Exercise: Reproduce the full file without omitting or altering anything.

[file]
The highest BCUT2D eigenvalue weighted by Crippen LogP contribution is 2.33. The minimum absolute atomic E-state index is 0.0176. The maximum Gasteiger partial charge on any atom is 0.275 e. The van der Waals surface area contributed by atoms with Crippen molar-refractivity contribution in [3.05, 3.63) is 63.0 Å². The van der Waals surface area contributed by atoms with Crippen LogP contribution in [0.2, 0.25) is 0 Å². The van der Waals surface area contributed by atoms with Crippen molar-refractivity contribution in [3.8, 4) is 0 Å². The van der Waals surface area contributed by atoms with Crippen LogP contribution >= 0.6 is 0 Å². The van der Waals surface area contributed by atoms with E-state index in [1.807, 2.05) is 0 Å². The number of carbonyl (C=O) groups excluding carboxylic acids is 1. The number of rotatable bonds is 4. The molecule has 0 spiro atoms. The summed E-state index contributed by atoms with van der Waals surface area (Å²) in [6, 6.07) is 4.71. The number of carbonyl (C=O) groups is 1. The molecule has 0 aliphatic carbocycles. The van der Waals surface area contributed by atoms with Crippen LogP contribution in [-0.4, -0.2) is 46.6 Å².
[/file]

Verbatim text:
The highest BCUT2D eigenvalue weighted by Crippen LogP contribution is 2.33. The minimum absolute atomic E-state index is 0.0176. The maximum Gasteiger partial charge on any atom is 0.275 e. The van der Waals surface area contributed by atoms with Crippen molar-refractivity contribution in [3.05, 3.63) is 63.0 Å². The van der Waals surface area contributed by atoms with Crippen LogP contribution in [0.2, 0.25) is 0 Å². The van der Waals surface area contributed by atoms with Crippen molar-refractivity contribution in [3.8, 4) is 0 Å². The van der Waals surface area contributed by atoms with Crippen LogP contribution >= 0.6 is 0 Å². The van der Waals surface area contributed by atoms with E-state index in [1.807, 2.05) is 0 Å². The number of carbonyl (C=O) groups excluding carboxylic acids is 1. The number of rotatable bonds is 4. The molecule has 0 spiro atoms. The summed E-state index contributed by atoms with van der Waals surface area (Å²) in [6, 6.07) is 4.71. The number of carbonyl (C=O) groups is 1. The molecule has 0 aliphatic carbocycles. The van der Waals surface area contributed by atoms with Crippen LogP contribution in [-0.4, -0.2) is 46.6 Å².